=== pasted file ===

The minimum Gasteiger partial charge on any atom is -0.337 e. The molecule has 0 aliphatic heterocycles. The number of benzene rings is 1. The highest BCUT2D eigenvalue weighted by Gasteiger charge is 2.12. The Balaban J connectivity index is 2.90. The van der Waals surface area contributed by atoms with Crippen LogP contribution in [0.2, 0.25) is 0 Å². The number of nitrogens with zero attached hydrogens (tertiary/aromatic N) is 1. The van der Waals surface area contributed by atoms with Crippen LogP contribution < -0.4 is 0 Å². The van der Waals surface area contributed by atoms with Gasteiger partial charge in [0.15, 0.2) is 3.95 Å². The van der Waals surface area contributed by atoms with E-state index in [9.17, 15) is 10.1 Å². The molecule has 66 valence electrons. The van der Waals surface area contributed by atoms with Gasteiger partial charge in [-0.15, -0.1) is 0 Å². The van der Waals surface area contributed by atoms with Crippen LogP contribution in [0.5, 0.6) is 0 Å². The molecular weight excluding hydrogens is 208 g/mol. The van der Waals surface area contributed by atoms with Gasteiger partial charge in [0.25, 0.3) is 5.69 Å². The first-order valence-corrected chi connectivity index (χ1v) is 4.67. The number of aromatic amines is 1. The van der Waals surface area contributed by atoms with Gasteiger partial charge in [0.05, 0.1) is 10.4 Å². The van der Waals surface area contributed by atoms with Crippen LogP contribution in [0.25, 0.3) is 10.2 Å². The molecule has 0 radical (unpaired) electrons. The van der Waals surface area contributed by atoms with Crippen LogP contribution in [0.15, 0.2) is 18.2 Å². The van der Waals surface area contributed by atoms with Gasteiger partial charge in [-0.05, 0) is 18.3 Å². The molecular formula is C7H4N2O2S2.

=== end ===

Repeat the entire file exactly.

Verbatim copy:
The minimum Gasteiger partial charge on any atom is -0.337 e. The molecule has 0 aliphatic heterocycles. The number of benzene rings is 1. The highest BCUT2D eigenvalue weighted by Gasteiger charge is 2.12. The Balaban J connectivity index is 2.90. The van der Waals surface area contributed by atoms with Crippen LogP contribution in [0.2, 0.25) is 0 Å². The number of nitrogens with zero attached hydrogens (tertiary/aromatic N) is 1. The van der Waals surface area contributed by atoms with Crippen LogP contribution < -0.4 is 0 Å². The van der Waals surface area contributed by atoms with Gasteiger partial charge in [0.15, 0.2) is 3.95 Å². The van der Waals surface area contributed by atoms with E-state index in [9.17, 15) is 10.1 Å². The molecule has 66 valence electrons. The van der Waals surface area contributed by atoms with Gasteiger partial charge in [-0.15, -0.1) is 0 Å². The van der Waals surface area contributed by atoms with Crippen LogP contribution in [0.5, 0.6) is 0 Å². The molecular weight excluding hydrogens is 208 g/mol. The van der Waals surface area contributed by atoms with Gasteiger partial charge in [0.25, 0.3) is 5.69 Å². The first-order valence-corrected chi connectivity index (χ1v) is 4.67. The number of aromatic amines is 1. The van der Waals surface area contributed by atoms with Gasteiger partial charge in [0.05, 0.1) is 10.4 Å². The van der Waals surface area contributed by atoms with Crippen LogP contribution in [0.25, 0.3) is 10.2 Å². The molecule has 0 radical (unpaired) electrons. The van der Waals surface area contributed by atoms with Crippen LogP contribution in [0.15, 0.2) is 18.2 Å². The van der Waals surface area contributed by atoms with Gasteiger partial charge in [-0.05, 0) is 18.3 Å². The molecular formula is C7H4N2O2S2.